There are more than 1000 billion ants on Earth. If they were all put on one side of a pair of scales and the world’s total human population on the other, the scales would be balanced. “Ants play a vital role in the ecosystem,” says Fisher. "As they work, they break up the soil and spread plant seeds. They destroy pests and are themselves a source of food for many animals." Ants are everywhere: in the back-yards, in forests, on trees, under the ground and even in the stomachs of frogs.
Ants have a distinct social behavior, and each one has its own specific task in the community: some take out the trash, others look after the offspring. When it comes to solving problems, they are real role models for human communities: An ant colony finds problem solutions that would be impossible for individual ants. The colony uses the shortest route to the best food source, delegates jobs to the workers, defends the territory. By watching the swarm intelligence of ants, programmers have gained important knowledge, e.g. for truck routing, making airline flight plans or controlling military robots.
Fig. 1: Proceratium google, also known as the Google ant, was discovered in Madagascar by Dr. Brian Fisher. He named the ant after the search engine Google, as a tribute to the usefulness of Google Earth in his research. The ant has an oddly shaped abdomen, adapted for hunting its exclusive meal of spider eggs.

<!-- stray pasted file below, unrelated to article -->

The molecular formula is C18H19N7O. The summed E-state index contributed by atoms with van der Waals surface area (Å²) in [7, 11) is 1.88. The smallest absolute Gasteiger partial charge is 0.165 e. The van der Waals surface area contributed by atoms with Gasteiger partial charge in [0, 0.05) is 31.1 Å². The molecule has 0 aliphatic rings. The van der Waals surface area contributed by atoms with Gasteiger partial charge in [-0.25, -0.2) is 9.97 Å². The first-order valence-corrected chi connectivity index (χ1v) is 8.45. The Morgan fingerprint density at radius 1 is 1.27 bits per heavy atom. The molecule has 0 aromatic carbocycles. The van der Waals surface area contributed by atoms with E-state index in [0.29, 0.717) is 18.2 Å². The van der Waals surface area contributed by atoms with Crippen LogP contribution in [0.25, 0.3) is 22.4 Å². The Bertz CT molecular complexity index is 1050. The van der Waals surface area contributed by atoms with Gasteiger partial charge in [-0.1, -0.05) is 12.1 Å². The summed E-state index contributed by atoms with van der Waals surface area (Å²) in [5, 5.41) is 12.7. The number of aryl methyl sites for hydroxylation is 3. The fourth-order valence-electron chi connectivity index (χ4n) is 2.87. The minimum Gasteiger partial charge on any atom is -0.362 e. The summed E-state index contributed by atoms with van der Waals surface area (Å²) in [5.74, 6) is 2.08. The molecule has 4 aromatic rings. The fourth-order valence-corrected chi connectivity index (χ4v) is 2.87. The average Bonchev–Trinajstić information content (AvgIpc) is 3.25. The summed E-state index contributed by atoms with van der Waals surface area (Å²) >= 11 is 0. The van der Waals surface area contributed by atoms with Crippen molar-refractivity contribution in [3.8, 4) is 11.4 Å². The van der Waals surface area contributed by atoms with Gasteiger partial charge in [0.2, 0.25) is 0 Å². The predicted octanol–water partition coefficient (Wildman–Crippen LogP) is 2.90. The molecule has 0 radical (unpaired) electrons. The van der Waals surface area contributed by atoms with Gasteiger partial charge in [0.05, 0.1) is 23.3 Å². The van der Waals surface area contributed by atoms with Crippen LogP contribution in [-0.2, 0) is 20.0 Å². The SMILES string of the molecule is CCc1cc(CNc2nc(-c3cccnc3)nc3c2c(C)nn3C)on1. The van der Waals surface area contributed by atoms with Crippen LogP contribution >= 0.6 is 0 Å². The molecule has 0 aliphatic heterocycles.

The diversity of ants is amazing: They can be as small as the point of a pin, or as big as a walnut. Different species also have extremely different lifestyles. Leaf-cutter ants, for instance, collect leaves and take them to their nest. But not, as you might think, to feed their young. Instead, they chew the leaves, thereby producing a substrate for growing the fungus they eat. “Near San Francisco, there is even an ant species that feeds its fungus with plant material that has been digested by caterpillars,” Fisher adds.
AntWeb has set itself the aim of promoting ant research. Everything known about the species described to date is to be put online and illustrated with photos. This documentation is particularly important for scientists living in tropical countries, where there is little access to scientific data. On AntWeb they can find information on the habitat, distribution of the species, and a large amount of analytic data – a kind of democratization of science.
“We had 5,000 visitors on our website last week. Not all of them are scientists, of course, but people who have watched an ant in their garden and now want to find out more about it," explains Fisher. “This target group is our growing audience. That’s why we set great store by illustrations and will use the ants’ common names as well as their scientific ones.”
At the moment, the entire team is focusing on imaging: 40 specimens a day can be imaged, there are several views of each ant species. A total of roughly 50,000 specimens are awaiting processing. The speed of the imaging systems is therefore a key factor.
"We are extremely satisfied with our Leica imaging equipment. So far, we could only obtain focused images of a limited plane. With the new imaging tool, we are now able to see the whole animals in 3D for the first time," Fisher reports. “The communication between the microscope, the camera and the